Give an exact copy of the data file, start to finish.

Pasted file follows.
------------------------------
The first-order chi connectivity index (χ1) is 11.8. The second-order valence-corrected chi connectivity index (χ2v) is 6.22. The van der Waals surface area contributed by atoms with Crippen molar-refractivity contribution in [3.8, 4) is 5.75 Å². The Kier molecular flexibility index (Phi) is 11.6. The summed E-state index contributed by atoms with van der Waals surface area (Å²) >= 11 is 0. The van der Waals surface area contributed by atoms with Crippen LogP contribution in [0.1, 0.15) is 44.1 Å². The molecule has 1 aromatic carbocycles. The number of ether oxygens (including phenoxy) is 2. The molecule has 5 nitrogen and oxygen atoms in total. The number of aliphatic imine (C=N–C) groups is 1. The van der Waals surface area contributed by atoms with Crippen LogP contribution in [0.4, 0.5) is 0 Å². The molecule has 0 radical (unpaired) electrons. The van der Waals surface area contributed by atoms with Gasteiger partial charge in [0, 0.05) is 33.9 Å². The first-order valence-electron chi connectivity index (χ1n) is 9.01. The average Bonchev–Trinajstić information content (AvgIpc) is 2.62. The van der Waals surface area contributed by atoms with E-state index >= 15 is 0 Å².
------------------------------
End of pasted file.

The first-order chi connectivity index (χ1) is 11.8. The second-order valence-corrected chi connectivity index (χ2v) is 6.22. The van der Waals surface area contributed by atoms with Crippen molar-refractivity contribution in [3.8, 4) is 5.75 Å². The Kier molecular flexibility index (Phi) is 11.6. The summed E-state index contributed by atoms with van der Waals surface area (Å²) >= 11 is 0. The van der Waals surface area contributed by atoms with Crippen LogP contribution in [0.1, 0.15) is 44.1 Å². The molecule has 1 aromatic carbocycles. The number of ether oxygens (including phenoxy) is 2. The molecule has 5 nitrogen and oxygen atoms in total. The number of aliphatic imine (C=N–C) groups is 1. The van der Waals surface area contributed by atoms with Crippen LogP contribution in [0.4, 0.5) is 0 Å². The molecule has 0 radical (unpaired) electrons. The van der Waals surface area contributed by atoms with Gasteiger partial charge in [0, 0.05) is 33.9 Å². The first-order valence-electron chi connectivity index (χ1n) is 9.01. The average Bonchev–Trinajstić information content (AvgIpc) is 2.62. The van der Waals surface area contributed by atoms with E-state index >= 15 is 0 Å².